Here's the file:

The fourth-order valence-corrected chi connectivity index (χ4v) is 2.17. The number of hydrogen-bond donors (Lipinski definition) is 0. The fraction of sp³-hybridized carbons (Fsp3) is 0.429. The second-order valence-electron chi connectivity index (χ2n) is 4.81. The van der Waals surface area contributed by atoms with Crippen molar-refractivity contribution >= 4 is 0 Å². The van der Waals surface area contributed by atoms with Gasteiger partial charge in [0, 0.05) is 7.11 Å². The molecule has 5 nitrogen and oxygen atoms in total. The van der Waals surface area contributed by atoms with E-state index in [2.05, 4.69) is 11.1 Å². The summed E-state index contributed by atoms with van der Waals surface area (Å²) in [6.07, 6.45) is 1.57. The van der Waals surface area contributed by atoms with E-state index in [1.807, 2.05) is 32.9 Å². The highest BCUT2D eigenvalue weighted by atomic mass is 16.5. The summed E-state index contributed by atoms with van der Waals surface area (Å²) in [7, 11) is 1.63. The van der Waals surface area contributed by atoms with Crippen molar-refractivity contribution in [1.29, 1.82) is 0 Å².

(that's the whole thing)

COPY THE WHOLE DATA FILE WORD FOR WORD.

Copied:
The fourth-order valence-corrected chi connectivity index (χ4v) is 2.17. The number of hydrogen-bond donors (Lipinski definition) is 0. The fraction of sp³-hybridized carbons (Fsp3) is 0.429. The second-order valence-electron chi connectivity index (χ2n) is 4.81. The van der Waals surface area contributed by atoms with Crippen molar-refractivity contribution >= 4 is 0 Å². The van der Waals surface area contributed by atoms with Gasteiger partial charge in [0, 0.05) is 7.11 Å². The molecule has 5 nitrogen and oxygen atoms in total. The van der Waals surface area contributed by atoms with E-state index in [2.05, 4.69) is 11.1 Å². The summed E-state index contributed by atoms with van der Waals surface area (Å²) in [6.07, 6.45) is 1.57. The van der Waals surface area contributed by atoms with E-state index in [1.807, 2.05) is 32.9 Å². The highest BCUT2D eigenvalue weighted by atomic mass is 16.5. The summed E-state index contributed by atoms with van der Waals surface area (Å²) in [7, 11) is 1.63. The van der Waals surface area contributed by atoms with Crippen molar-refractivity contribution in [1.29, 1.82) is 0 Å².